In the past two or three decades, SCM has gained a lot of traction in the corporate realm. The leading organizations in the world (e.g. WalMart, Exxon, Apple, Toyota, etc.) have all utilized SCM as a strategy to achieve their levels of success. This is no different in the Arab world, with SCM-oriented organizations reaping the benefits of a mindful supply chain strategy. However, the educational and research environment has yet to catch up to this trend. While there is definitely recognition of SCM in university curriculums, few business colleges take things beyond teaching on or two supply chain-related courses. SCM research in the region also appears to be modest, especially compared to the SCM research being conducted in other countries around the world.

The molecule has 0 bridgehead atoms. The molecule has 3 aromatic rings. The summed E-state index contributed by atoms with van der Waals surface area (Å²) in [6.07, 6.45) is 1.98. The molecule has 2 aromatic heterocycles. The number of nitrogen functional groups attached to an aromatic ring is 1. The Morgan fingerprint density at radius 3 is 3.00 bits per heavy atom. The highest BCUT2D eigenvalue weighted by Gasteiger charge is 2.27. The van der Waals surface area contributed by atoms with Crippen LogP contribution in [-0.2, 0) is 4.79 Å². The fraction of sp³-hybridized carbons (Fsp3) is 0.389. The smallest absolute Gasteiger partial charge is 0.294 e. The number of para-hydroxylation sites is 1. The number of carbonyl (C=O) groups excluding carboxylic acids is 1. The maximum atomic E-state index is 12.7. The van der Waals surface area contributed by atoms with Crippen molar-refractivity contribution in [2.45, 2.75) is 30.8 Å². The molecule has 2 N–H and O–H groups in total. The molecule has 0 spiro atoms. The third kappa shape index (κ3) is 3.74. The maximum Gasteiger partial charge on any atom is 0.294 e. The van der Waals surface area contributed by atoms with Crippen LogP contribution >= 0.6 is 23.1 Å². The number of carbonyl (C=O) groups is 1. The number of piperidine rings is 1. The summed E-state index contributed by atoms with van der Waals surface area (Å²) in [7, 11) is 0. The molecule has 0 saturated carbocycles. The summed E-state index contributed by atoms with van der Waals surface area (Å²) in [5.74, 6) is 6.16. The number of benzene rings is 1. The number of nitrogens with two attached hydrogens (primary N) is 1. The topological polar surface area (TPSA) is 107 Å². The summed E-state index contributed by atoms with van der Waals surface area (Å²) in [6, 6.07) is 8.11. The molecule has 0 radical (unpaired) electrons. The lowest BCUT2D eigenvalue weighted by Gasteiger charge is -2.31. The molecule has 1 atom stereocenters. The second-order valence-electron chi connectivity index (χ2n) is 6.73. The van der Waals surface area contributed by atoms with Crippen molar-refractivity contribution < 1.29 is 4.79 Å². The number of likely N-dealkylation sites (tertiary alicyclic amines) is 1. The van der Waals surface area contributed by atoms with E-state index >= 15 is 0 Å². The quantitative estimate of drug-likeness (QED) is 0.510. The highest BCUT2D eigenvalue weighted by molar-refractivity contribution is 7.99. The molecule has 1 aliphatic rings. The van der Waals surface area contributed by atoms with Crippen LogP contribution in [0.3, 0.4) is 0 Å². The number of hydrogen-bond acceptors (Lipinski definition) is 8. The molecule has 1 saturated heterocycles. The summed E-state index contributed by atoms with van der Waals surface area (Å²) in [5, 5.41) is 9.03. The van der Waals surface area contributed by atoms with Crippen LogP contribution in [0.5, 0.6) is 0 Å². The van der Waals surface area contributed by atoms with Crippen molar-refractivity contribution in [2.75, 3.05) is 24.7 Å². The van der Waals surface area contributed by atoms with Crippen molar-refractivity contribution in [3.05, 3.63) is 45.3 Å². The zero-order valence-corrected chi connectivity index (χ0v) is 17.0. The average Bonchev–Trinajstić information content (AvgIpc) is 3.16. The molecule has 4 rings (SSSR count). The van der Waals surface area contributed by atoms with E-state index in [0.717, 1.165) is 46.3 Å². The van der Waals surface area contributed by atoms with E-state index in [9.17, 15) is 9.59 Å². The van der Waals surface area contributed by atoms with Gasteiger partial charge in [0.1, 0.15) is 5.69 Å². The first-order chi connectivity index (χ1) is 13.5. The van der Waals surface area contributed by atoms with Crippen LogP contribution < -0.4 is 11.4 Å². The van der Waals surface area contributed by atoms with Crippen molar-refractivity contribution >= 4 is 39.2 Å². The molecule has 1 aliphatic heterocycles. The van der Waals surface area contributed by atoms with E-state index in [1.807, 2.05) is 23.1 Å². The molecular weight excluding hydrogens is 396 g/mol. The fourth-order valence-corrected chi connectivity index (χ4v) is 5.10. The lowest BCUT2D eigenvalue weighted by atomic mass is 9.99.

We hope this short review serves to increase the awareness of Supply Chain Management as a business discipline and generates enthusiasm from the academic community to engage in quality SCM research and add more depth to SCM-related course offerings in university curriculums.